South Africans are struggling to understanding the extent of a radical religious terror group which had allegedly planned to unleash race-based mayhem on ‘Black Friday’ last week.
Operating out of Mpumalanga Province, which borders Mozambique, leader of the National Christian Resistance Movement (NCRM), also known as the ‘Crusaders’, Harry Johannes Knoesen, was arrested last Thursday, just hours before the group’s race-based onslaught of attacks on black South Africans was allegedly due to take place.
South Africa’s premier crime investigations unit, the Hawks, followed up with the arrest of another leading figure in the NCRM, Mr Riana Heymans, and two “accomplices”, apparently brothers, in Kliprivier in Johannesburg. A further arrest took place Sunday evening.
Investigators believe there may be as many as 100 members of the group nationally and that it may also have been planning to seize military installations.
Various firearms and ammunition, documents and other items were seized.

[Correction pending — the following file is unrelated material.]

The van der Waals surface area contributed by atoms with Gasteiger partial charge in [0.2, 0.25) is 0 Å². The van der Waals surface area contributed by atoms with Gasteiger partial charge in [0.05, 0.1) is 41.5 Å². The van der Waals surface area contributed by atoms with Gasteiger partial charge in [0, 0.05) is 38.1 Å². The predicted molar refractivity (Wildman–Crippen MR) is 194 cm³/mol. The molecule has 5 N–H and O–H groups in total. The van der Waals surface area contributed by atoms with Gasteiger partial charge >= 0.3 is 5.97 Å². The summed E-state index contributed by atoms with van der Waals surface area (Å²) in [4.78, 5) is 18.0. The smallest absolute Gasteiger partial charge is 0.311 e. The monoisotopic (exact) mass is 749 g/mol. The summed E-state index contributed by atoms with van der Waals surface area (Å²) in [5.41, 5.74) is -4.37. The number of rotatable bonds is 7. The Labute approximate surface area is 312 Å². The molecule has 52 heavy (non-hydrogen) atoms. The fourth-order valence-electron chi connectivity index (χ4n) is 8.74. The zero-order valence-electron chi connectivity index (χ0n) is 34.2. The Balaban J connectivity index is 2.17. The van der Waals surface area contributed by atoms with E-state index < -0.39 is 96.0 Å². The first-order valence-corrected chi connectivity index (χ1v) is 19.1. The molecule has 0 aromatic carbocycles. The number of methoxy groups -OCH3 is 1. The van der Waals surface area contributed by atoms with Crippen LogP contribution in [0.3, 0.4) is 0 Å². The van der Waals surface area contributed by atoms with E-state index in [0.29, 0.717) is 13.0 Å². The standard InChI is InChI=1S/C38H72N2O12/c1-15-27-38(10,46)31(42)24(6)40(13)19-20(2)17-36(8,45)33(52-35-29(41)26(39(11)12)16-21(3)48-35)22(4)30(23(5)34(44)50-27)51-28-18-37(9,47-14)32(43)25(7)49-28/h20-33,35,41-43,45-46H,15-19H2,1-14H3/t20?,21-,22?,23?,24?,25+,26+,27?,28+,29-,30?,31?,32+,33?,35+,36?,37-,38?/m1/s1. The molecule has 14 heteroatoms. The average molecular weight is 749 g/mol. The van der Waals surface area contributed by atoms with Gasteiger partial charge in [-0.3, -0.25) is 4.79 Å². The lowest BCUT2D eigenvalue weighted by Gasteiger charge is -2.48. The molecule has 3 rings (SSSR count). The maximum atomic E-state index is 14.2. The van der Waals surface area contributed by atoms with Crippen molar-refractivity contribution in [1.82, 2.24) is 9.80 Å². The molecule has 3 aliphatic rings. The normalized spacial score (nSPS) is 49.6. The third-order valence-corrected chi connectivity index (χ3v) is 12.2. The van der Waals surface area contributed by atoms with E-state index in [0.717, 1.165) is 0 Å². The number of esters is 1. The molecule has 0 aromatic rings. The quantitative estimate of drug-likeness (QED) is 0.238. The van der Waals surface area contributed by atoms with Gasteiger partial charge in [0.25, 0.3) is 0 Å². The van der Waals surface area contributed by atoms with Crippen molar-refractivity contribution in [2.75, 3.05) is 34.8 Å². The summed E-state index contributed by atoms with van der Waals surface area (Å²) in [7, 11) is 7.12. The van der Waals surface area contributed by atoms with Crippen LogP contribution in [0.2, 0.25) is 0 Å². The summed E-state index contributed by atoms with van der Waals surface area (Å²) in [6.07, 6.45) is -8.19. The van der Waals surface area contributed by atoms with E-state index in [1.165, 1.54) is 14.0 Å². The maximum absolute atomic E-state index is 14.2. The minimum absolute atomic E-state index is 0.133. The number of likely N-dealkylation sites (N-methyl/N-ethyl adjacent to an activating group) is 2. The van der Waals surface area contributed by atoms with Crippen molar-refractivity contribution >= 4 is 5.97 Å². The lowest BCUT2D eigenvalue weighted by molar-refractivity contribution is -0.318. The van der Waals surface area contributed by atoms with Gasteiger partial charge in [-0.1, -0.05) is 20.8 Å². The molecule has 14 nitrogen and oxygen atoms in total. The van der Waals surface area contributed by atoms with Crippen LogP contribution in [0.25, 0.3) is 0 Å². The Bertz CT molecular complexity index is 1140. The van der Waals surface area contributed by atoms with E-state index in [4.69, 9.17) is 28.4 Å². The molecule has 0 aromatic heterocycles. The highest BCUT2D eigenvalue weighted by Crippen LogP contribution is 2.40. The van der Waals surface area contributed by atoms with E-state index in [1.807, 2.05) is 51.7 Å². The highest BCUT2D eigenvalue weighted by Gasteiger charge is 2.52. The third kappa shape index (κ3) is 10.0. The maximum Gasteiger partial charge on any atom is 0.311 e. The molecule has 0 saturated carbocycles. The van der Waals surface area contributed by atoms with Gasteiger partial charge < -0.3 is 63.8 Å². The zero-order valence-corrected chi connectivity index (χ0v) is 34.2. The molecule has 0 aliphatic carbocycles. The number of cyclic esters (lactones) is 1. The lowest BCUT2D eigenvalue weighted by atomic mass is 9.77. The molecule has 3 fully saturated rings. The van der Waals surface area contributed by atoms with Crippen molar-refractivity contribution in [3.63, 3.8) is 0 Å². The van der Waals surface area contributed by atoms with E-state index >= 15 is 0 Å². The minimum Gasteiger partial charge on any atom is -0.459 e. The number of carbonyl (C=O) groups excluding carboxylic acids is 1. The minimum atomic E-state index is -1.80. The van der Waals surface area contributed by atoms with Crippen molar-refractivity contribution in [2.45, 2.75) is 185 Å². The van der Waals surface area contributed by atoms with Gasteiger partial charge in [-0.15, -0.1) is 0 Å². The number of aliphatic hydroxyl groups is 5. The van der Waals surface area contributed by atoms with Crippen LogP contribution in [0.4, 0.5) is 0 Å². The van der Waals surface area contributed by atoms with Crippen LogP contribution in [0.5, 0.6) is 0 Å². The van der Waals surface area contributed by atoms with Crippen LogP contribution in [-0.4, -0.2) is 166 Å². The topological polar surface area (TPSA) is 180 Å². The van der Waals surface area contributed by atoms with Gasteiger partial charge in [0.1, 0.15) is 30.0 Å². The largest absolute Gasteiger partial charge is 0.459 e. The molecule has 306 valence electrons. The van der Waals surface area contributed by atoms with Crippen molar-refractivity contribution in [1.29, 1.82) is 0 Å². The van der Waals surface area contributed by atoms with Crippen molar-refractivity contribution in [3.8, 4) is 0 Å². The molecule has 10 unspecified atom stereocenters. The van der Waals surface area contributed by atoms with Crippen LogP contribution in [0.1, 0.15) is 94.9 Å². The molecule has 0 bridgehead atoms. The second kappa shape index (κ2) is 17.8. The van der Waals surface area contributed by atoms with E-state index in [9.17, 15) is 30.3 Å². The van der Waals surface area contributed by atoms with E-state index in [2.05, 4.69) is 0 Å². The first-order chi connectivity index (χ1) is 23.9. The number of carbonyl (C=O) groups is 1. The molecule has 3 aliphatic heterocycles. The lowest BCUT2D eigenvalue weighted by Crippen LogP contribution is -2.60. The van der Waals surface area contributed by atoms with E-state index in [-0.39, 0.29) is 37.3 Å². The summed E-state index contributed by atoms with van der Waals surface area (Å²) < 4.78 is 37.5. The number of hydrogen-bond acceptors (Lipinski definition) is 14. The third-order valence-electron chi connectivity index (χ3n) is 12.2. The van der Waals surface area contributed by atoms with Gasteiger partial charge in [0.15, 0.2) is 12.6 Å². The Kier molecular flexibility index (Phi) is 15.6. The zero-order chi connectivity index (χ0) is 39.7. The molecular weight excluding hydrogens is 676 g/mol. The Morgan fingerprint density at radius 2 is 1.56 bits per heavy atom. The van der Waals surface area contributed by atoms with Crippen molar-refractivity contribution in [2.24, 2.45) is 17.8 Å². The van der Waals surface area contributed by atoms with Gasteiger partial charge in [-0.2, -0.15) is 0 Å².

The possession and manufacture of explosive as well as illegal possession of firearms and ammunition are among charges under investigation.
The South African security authorities had been aware of the group but had been forced to move swiftly once it was learnt that NCRM was about to unleash a terror campaign against targets, including major shopping malls and informal settlements.
While security and crime intelligence had penetrated the new right-wing group's ranks to some degree – the authorities were not ready to round up all those believed to be part of the ‘Crusaders’, a deliberately provocative moniker adopted by the group.
Since the arrests and a brief appearance in court by four suspects on Monday, investigators have gone quiet as they work through who else may have been involved in planning and carrying out the attacks, described as “diabolical schemes”.
The group, with ties to other far-right elements, locally and abroad, advocated the destruction of black communities across South Africa.
But it remains unclear how much of the group’s supposed “crusade” was actual planning for real attacks and how much was merely rhetorical ‘hot air’, with authorities declining comment.
Mr Knoesen, 60, was captured on Thursday last week after being in contact with several other groups described as “neo-Nazis”.
“Factories” used to construct explosives, devices with detonators and unlicensed firearms had been discovered in connection with the ‘crusaders’, said investigators.
Mr Knoesen had previously served in the South Africa National Defence Force.
He was at the time of his arrest a “pastor” for a community which adheres to his far-right white nationalist beliefs.